The research was published in Diversity and Distributions by Dr. Briana Abrahms, research ecologist at NOAA Fisheries' Southwest Fisheries Science Center, relating the movements of more than 100 tagged blue whales to daily oceanographic conditions, according to phys.org.

Dr. Abrahms and her colleagues are now developing an app that will allow managers and ship crews to predict the location of blue whales as they transit along the West Coast.

The app will also be accessible to the public and to managers making recommendation on vessel slow-downs or the use of alternative shipping lanes.

The more we learn about how the physical ocean affects whales and other marine life, the better we are able to predict where those species will be. The goal is to put this technology into the hands of managers, the shipping industry and other users who can most use it to help protect these animals from ship strikes and other human threats,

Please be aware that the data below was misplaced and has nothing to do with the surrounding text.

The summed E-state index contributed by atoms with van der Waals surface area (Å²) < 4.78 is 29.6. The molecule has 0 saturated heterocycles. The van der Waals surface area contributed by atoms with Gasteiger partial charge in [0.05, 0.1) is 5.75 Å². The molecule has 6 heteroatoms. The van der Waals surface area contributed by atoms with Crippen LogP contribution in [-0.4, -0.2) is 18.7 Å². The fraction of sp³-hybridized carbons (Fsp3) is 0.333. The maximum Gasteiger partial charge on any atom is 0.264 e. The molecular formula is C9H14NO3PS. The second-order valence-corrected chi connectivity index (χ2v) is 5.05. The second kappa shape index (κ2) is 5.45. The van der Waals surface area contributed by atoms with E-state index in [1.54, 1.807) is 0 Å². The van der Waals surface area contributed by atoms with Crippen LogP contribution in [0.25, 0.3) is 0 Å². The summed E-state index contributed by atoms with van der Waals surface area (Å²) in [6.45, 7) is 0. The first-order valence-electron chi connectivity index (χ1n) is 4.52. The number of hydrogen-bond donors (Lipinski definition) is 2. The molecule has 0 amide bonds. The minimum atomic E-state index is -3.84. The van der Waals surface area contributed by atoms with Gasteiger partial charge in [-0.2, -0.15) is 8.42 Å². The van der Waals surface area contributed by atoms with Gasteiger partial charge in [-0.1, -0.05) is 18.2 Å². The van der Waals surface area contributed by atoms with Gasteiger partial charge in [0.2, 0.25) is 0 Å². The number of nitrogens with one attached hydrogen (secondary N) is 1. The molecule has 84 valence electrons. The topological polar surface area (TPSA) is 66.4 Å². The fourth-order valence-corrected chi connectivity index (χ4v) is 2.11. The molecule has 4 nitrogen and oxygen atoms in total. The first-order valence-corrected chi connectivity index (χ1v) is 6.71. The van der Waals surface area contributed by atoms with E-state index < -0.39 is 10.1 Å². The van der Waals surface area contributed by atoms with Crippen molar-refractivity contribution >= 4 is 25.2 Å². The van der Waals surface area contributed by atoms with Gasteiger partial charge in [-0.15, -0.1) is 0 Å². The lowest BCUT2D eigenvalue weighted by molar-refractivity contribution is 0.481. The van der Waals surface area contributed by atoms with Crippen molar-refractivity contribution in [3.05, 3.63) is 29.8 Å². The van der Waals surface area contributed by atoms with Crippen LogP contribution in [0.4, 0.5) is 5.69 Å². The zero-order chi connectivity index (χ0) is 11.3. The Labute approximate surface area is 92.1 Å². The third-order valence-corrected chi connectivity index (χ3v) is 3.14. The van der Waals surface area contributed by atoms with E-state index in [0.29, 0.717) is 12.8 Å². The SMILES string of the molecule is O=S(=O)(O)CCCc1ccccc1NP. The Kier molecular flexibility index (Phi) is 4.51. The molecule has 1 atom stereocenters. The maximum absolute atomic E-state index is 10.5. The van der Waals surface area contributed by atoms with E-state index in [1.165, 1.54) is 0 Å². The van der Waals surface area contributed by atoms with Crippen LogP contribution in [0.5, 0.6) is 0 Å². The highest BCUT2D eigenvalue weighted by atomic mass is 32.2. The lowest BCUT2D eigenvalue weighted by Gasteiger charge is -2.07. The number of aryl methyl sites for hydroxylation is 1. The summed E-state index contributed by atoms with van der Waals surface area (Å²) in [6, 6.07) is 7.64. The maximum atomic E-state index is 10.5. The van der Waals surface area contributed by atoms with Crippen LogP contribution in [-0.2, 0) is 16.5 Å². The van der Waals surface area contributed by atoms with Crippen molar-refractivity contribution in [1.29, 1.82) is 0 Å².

...Dr. Abrahms said.

Collisions between blue whales and ships are considered one of the key causes that these marine mammals are threatened with extinction.

Currently, hardly 1,500 blue whales are estimated to spend time in the waters off the US West Coast.

Port of Vancouver is a pioneer in whales’ protection. The Port has created the Enhancing Cetacean Habitat and Observation (ECHO) Program, which aims to limit the impact of shipping activities on endangered whales throughout the southern coast of British Columbia.

For this initiative, the Canadian port was one of the short-listed nominees at the port awards category of the GREEN4SEA Awards 2018.